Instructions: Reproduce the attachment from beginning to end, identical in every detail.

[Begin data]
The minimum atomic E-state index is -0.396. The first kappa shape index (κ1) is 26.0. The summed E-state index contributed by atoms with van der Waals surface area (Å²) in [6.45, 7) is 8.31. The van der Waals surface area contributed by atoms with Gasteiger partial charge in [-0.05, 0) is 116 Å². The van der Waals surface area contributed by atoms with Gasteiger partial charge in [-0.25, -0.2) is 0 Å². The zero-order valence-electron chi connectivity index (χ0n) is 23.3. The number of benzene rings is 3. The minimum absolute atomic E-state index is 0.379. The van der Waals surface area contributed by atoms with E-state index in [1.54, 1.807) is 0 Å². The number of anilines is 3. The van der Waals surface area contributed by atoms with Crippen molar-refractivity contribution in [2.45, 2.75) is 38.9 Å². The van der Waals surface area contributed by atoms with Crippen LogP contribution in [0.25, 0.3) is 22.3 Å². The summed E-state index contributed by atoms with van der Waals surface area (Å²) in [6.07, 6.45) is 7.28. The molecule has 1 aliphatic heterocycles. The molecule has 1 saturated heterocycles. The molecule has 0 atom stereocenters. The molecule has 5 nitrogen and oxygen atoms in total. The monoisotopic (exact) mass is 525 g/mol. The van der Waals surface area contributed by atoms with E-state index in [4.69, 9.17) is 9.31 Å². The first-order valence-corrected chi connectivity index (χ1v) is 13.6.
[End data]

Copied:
The minimum atomic E-state index is -0.396. The first kappa shape index (κ1) is 26.0. The summed E-state index contributed by atoms with van der Waals surface area (Å²) in [6.45, 7) is 8.31. The van der Waals surface area contributed by atoms with Gasteiger partial charge in [-0.05, 0) is 116 Å². The van der Waals surface area contributed by atoms with Gasteiger partial charge in [-0.25, -0.2) is 0 Å². The zero-order valence-electron chi connectivity index (χ0n) is 23.3. The number of benzene rings is 3. The minimum absolute atomic E-state index is 0.379. The van der Waals surface area contributed by atoms with E-state index in [1.54, 1.807) is 0 Å². The number of anilines is 3. The van der Waals surface area contributed by atoms with Crippen molar-refractivity contribution in [2.45, 2.75) is 38.9 Å². The van der Waals surface area contributed by atoms with Crippen LogP contribution in [0.25, 0.3) is 22.3 Å². The summed E-state index contributed by atoms with van der Waals surface area (Å²) in [6.07, 6.45) is 7.28. The molecule has 1 aliphatic heterocycles. The molecule has 1 saturated heterocycles. The molecule has 0 atom stereocenters. The molecule has 5 nitrogen and oxygen atoms in total. The monoisotopic (exact) mass is 525 g/mol. The van der Waals surface area contributed by atoms with E-state index in [4.69, 9.17) is 9.31 Å². The first-order valence-corrected chi connectivity index (χ1v) is 13.6.